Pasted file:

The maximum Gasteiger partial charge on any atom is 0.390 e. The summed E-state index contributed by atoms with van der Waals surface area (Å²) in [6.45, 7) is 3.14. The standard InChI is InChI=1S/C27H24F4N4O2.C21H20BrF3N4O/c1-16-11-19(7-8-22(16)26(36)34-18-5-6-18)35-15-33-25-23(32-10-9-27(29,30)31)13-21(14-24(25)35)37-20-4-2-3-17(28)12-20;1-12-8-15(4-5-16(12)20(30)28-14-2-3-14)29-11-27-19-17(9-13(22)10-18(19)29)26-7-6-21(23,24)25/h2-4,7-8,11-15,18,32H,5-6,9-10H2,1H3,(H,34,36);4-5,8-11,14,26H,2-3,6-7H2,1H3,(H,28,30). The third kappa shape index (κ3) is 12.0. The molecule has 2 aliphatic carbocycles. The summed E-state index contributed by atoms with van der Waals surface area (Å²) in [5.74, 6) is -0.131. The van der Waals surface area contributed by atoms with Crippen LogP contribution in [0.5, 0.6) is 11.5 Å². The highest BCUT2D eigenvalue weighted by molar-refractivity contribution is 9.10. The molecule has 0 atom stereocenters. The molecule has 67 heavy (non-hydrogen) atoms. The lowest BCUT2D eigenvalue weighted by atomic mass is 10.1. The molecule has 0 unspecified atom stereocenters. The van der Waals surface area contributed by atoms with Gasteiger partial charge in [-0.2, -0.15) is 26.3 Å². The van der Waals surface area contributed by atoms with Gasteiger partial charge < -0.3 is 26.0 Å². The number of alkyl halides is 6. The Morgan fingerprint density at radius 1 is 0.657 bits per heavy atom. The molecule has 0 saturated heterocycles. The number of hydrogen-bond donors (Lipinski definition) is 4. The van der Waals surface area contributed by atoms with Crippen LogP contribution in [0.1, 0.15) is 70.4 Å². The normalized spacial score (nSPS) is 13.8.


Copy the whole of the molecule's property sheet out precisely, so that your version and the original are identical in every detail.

The maximum Gasteiger partial charge on any atom is 0.390 e. The summed E-state index contributed by atoms with van der Waals surface area (Å²) in [6.45, 7) is 3.14. The standard InChI is InChI=1S/C27H24F4N4O2.C21H20BrF3N4O/c1-16-11-19(7-8-22(16)26(36)34-18-5-6-18)35-15-33-25-23(32-10-9-27(29,30)31)13-21(14-24(25)35)37-20-4-2-3-17(28)12-20;1-12-8-15(4-5-16(12)20(30)28-14-2-3-14)29-11-27-19-17(9-13(22)10-18(19)29)26-7-6-21(23,24)25/h2-4,7-8,11-15,18,32H,5-6,9-10H2,1H3,(H,34,36);4-5,8-11,14,26H,2-3,6-7H2,1H3,(H,28,30). The third kappa shape index (κ3) is 12.0. The molecule has 2 aliphatic carbocycles. The summed E-state index contributed by atoms with van der Waals surface area (Å²) in [5.74, 6) is -0.131. The van der Waals surface area contributed by atoms with Crippen LogP contribution in [0.5, 0.6) is 11.5 Å². The highest BCUT2D eigenvalue weighted by molar-refractivity contribution is 9.10. The molecule has 0 atom stereocenters. The molecule has 67 heavy (non-hydrogen) atoms. The lowest BCUT2D eigenvalue weighted by atomic mass is 10.1. The molecule has 0 unspecified atom stereocenters. The van der Waals surface area contributed by atoms with Gasteiger partial charge in [-0.2, -0.15) is 26.3 Å². The van der Waals surface area contributed by atoms with Gasteiger partial charge < -0.3 is 26.0 Å². The number of alkyl halides is 6. The Morgan fingerprint density at radius 1 is 0.657 bits per heavy atom. The molecule has 0 saturated heterocycles. The number of hydrogen-bond donors (Lipinski definition) is 4. The van der Waals surface area contributed by atoms with Crippen LogP contribution in [0.1, 0.15) is 70.4 Å². The normalized spacial score (nSPS) is 13.8.